Hurricane Florence: ‘We are preparing for devastation’

One million evacuated as US official warns of ‘days and days of rain’ in ‘monster’ storm

Water floods outside buildings in Old Town Alexandria, Virginia. Photograph: Zach Gibson/AFP/Getty Images

Water floods outside buildings in Old Town Alexandria, Virginia. Photograph: Zach Gibson/AFP/Getty Images

 

More than 1 million people along the Carolina and Virginia coasts fled towards higher ground on Monday in a mass evacuation ordered days before the expected arrival of Hurricane Florence, a Category 4 storm and the most powerful to menace the region in nearly three decades.

With maximum sustained winds of 210km/h (130 miles per hour), Florence was due to grow even stronger before making landfall on Friday, mostly likely in southeastern North Carolina near the South Carolina border, the National Hurricane Centre (NHC) in Miami said.

Hurricane Florence is seen from the International Space Station as it churns in the Atlantic Ocean towards the east coast of the United States on Monday. Photograph: Nasa/Retuers
Hurricane Florence is seen from the International Space Station as it churns in the Atlantic Ocean towards the east coast of the United States on Monday. Photograph: Nasa/Retuers

“This storm is a monster,” North Carolina governor Roy Cooper said at a news conference on Tuesday. “It’s an extremely dangerous, life-threatening, historic hurricane . . . the forecast shows Florence stalling over North Carolina, bringing days and days of rain.”

“This storm is not going to be a glancing blow. This storm is going to be a direct hit on our coast,” said Jeff Byard, associate administrator for response and recovery at the Federal Emergency Management Agency. “We are planning for devastation.”

Customers line up to buy propane at Socastee Hardware store, ahead of the arrival of Hurricane Florence in Myrtle Beach, South Carolina. Photograph: Randall Hill/Reutes
Customers line up to buy propane at Socastee Hardware store, ahead of the arrival of Hurricane Florence in Myrtle Beach, South Carolina. Photograph: Randall Hill/Reutes

Authorities also warned of life-threatening coastal storm surges and the potential for Florence to unleash prolonged torrential rains and widespread flooding across several states, especially if it lingers inland for several days.

In addition to flooding the coast with wind-driven storm surges of seawater as high as 3.7m, Florence could drop as much as 51cm to 76cm of rain in places, posing the risk of deadly flooding miles inland, forecasters said.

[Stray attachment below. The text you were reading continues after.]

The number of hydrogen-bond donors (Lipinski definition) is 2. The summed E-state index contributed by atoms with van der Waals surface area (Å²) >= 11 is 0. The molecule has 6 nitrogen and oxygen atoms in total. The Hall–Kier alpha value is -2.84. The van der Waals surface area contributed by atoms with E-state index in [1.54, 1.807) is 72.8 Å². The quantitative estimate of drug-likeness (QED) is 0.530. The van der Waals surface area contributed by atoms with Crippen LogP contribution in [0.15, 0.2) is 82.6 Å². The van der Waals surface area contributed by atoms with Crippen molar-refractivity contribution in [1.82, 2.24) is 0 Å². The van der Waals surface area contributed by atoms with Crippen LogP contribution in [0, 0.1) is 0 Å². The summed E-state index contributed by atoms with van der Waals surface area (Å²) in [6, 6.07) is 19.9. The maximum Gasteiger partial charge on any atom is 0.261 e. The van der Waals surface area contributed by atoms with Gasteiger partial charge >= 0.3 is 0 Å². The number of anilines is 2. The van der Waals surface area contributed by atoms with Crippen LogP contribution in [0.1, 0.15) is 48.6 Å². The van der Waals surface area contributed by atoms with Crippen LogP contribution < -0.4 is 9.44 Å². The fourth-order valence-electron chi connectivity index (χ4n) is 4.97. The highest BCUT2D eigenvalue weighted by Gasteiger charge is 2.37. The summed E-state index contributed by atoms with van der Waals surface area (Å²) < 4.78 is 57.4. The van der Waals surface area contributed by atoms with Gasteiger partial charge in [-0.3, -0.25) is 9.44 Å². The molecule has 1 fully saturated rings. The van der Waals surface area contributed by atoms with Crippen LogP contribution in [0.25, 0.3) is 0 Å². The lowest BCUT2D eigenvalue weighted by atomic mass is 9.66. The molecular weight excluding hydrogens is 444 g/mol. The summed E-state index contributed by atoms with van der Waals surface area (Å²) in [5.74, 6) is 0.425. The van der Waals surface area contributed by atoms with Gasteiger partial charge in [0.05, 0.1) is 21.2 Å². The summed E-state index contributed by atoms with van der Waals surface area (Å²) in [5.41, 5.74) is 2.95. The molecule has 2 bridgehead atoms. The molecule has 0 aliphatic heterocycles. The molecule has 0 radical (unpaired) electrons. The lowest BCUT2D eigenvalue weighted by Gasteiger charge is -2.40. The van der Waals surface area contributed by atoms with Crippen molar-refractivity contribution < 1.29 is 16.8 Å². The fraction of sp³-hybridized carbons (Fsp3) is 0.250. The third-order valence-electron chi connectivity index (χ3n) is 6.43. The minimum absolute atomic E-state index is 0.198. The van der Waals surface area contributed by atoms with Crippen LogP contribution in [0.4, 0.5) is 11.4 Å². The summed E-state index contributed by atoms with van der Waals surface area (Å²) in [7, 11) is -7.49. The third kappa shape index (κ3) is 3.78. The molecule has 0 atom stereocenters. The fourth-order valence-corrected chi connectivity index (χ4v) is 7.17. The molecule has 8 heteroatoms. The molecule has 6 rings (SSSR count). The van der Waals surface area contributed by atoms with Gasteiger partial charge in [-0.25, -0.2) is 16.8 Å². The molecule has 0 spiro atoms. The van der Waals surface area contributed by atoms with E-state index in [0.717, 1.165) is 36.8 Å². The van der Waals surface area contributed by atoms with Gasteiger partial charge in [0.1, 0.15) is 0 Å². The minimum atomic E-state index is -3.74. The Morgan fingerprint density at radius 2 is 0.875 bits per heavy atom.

US president Donald Trump on Tuesday signed declarations of emergency for both North Carolina and South Carolina, freeing up federal money and resources for storm response.

Virginia, Maryland and the District of Columbia also declared states of emergency.

South Carolina National Guard soldiers transfer bulk diesel fuel into fuel tanker trucks for distribution in advance of Hurricane Florence, in North Charleston, South Carolina. Photograph: Sgt Brian Calhoun/Reuters
South Carolina National Guard soldiers transfer bulk diesel fuel into fuel tanker trucks for distribution in advance of Hurricane Florence, in North Charleston, South Carolina. Photograph: Sgt Brian Calhoun/Reuters

Mindful of devastation wrought by a string of deadly US hurricanes last year, jittery residents in the Carolinas began the rituals of disaster preparation – boarding up windows and stocking up on groceries, water and fuel.

Classified as a Category 4 on the five-step Saffir-Simpson scale of hurricane strength, Florence stood as the most severe storm to threaten the US mainland this year and the first of its magnitude to take aim at the Carolinas since 1989, when Hurricane Hugo barrelled over Charleston.

Evacuation order

As a precaution against Florence, South Carolina governor Henry McMaster ordered an estimated 1 million coastal residents in his state to move inland. Mandatory evacuation orders also were issued for more than 50,000 people from Hatteras and Ocracoke, the southernmost of North Carolina’s Outer Banks barrier islands.

A road sign with information about evacuation routes in the Outer Banks area of North Carolina. Photograph: Eric Thayer/The New York Times
A road sign with information about evacuation routes in the Outer Banks area of North Carolina. Photograph: Eric Thayer/The New York Times

At least 250,000 more were due to be evacuated from the northern Outer Banks on Tuesday, along with some coastal Virginia residents.

Emergency management officials reported waves already starting to crash over Hatteras Island’s main highway, where dunes were breached by heavy surf, slowing traffic to a crawl.

“Traffic was backed up for about 9 miles (14km) in places,” said Paul Jones, a retiree who owns a home on the island.

US president Donald Trump, whose administration was criticised as being slow to respond to Hurricane Maria in Puerto Rico last year, cancelled a political rally planned for Friday in Jackson, Mississippi, over safety concerns related to Florence, his campaign said. –Reuters